Continued from part 2....>>>>>>
Spontaneous trait transference as we saw it may or may not happen when brand A compares itself with Brand B but one thing that can for sure happen among the masses that see the ad is the phenomenon that ad researchers have termed as sponsor misidentification. This is the customer/viewer confusion as to who is actually sponsoring the ad is many a times a main by product of such comparative advertising.....
When the viewer belongs to the so called SEC A (the upper strata) may be the story becomes different and the job may be done…I mean the ad may be effective in the sense brand recall may happen but assuming that recall and attention is equal to ad effectiveness would be as stupid as assuming that since people have a smile when they see you they simply love you…But in any case direct comparative ads are far better and decent than the indirect comparative ones( remember the Pepsi vs Thumbs up humbug some time back)
Marketing is war and the war strategies are used without mercy here as well.. Defense and offense.. no matter what ..the end result is what matters… finding weakness in the leaders key strength is the main and most usable offensive principle in the marketing warfare.. as Pepsi would vouch and its war with Coca cola over the last so many years bears testimony. Coke had to claim that they are “The real thing” in face of such offense which later was abandoned for the lesser impressive and unexciting “Coke is it” and the rest is history .Coke is what? Or what is it? you may never get and answer….The blind tests that Pepsi did and since it was a bit sweeter than coke (9% to be precise) the tests favoured Pepsi and in the worst of marketing blunders coke changed its formula and bottle.. Now the Real thing had gone and Coke jumped into the new and improved bandwagon when its users wanted and loved and bought it for the OLD taste/sweet/formula/communication/brand whatever it stood for. The real thing that coke was had made the difference and it was lost in one stroke… this is what too much of comparison can do to anyone… even the giants….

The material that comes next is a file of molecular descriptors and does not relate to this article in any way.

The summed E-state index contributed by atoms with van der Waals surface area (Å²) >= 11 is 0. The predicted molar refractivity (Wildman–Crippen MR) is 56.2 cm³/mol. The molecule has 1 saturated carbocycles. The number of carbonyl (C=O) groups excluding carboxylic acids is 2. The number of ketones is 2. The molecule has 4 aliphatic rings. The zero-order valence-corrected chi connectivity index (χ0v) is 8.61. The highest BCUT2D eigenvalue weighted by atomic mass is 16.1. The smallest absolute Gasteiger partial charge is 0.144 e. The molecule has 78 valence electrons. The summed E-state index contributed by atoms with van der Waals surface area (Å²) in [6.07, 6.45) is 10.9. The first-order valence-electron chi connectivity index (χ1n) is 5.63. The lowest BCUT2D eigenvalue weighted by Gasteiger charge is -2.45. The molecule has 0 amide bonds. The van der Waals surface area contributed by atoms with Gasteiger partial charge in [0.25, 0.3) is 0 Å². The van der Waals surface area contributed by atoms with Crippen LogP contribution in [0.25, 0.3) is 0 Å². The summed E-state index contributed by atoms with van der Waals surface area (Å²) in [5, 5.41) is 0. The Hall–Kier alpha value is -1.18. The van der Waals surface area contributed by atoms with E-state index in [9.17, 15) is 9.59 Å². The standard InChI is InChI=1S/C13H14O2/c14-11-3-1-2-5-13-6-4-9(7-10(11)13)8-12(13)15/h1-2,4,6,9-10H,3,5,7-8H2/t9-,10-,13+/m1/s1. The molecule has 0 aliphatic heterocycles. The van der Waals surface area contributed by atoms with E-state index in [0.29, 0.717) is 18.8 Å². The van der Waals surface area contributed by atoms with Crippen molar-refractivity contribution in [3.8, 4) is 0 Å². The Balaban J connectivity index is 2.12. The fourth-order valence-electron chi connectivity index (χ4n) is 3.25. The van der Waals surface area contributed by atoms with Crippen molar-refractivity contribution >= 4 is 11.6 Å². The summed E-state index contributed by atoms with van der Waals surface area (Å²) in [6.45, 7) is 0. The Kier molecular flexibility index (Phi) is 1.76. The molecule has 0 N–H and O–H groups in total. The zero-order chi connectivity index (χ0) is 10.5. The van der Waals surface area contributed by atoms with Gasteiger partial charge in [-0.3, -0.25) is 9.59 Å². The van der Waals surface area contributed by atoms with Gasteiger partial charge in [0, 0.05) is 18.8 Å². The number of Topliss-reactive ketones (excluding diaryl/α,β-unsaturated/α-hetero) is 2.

It can some times be really dirty and cruel jokes.. Hyundai dealers in north were discredited to have come up with ads ridiculing their competitors who sold the Daewoo cars with tag lines “Car at your homes, company on the roads” when Daewoo ran into rough weather financially and went bankrupt. For Daewoo who introduced the concept of comparative advertising in India ( decent and side by side or A-B comparison) this below the belt attack came as a rude shock and for the people who saw it, it was free knowledge that even car majors can go bankrupt… if it is Daewoo today it can be Hyundai tomorrow….
To sum up let us derive some rules for those who are hell bend on comparing and get compared….
1 Comparative advertising should not be misleading and should not make improper use of the reputation and name of the competitor .
2 Comparative advertising should only compare things that can be compared.
'apples and oranges' are two different things…
3 Comparative advertising should objectively compare demonstrable results.
The comparison must impartially compare relevant, verifiable and representative characteristics of the goods and services, such as price, reliability, quantity and safety.
4 Comparative advertising should not confuse the consumer.
The consumer must not be made to think that the comparative advertising originates with the competitor (hope Horlicks and Complan is listening..)
5 Comparative advertising should not negatively reflect on the competitor.
The comparative advertising must not harm the competitor's good name or be disparaging with regard to his brands, activities or products( ahem!!!)
The consumer is a smart ass.. or that is what he believes at least. The last tirade and the war of statistics/ facts/figures and fiction between the two malt majors- Horlicks and Complan reminds me of the proverbial crabs… no one will allow another one to climb up…
And that is to say the least…. !!!
How do you compare American, British and Canadian English?
Americans: Spell words differently, but still call it "English".
Brits: Pronounce their words differently, but still call it "English".
Canadians: Spell like the Brits, pronounce like Americans.